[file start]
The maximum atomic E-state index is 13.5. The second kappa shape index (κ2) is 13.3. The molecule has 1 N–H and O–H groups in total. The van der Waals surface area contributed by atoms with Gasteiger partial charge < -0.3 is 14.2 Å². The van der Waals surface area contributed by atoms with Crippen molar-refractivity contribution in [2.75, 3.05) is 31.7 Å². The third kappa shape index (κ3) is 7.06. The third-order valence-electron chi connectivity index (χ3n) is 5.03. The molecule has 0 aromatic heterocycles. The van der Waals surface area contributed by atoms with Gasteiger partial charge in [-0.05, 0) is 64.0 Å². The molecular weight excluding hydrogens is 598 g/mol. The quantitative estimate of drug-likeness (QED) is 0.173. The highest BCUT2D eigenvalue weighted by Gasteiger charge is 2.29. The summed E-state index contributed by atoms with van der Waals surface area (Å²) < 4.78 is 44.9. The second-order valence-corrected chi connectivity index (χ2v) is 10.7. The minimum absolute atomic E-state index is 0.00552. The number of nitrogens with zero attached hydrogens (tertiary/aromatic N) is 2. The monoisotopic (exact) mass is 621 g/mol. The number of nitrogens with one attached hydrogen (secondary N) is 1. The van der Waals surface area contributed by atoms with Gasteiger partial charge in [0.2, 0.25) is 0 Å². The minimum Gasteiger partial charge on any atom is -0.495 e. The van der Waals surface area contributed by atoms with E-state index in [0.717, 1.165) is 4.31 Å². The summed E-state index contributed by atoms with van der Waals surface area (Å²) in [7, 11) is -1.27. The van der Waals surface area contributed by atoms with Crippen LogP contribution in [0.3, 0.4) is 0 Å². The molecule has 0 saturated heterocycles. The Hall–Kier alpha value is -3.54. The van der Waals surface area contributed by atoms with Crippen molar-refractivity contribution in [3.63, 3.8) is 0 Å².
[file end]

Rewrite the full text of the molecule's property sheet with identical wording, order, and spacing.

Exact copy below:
The maximum atomic E-state index is 13.5. The second kappa shape index (κ2) is 13.3. The molecule has 1 N–H and O–H groups in total. The van der Waals surface area contributed by atoms with Gasteiger partial charge < -0.3 is 14.2 Å². The van der Waals surface area contributed by atoms with Crippen molar-refractivity contribution in [2.75, 3.05) is 31.7 Å². The third kappa shape index (κ3) is 7.06. The third-order valence-electron chi connectivity index (χ3n) is 5.03. The molecule has 0 aromatic heterocycles. The van der Waals surface area contributed by atoms with Gasteiger partial charge in [-0.05, 0) is 64.0 Å². The molecular weight excluding hydrogens is 598 g/mol. The quantitative estimate of drug-likeness (QED) is 0.173. The highest BCUT2D eigenvalue weighted by Gasteiger charge is 2.29. The summed E-state index contributed by atoms with van der Waals surface area (Å²) < 4.78 is 44.9. The second-order valence-corrected chi connectivity index (χ2v) is 10.7. The minimum absolute atomic E-state index is 0.00552. The number of nitrogens with zero attached hydrogens (tertiary/aromatic N) is 2. The monoisotopic (exact) mass is 621 g/mol. The number of nitrogens with one attached hydrogen (secondary N) is 1. The van der Waals surface area contributed by atoms with Gasteiger partial charge in [0.2, 0.25) is 0 Å². The minimum Gasteiger partial charge on any atom is -0.495 e. The van der Waals surface area contributed by atoms with E-state index in [0.717, 1.165) is 4.31 Å². The summed E-state index contributed by atoms with van der Waals surface area (Å²) in [7, 11) is -1.27. The van der Waals surface area contributed by atoms with Crippen LogP contribution in [0.3, 0.4) is 0 Å². The molecule has 0 saturated heterocycles. The Hall–Kier alpha value is -3.54. The van der Waals surface area contributed by atoms with Crippen molar-refractivity contribution in [3.63, 3.8) is 0 Å².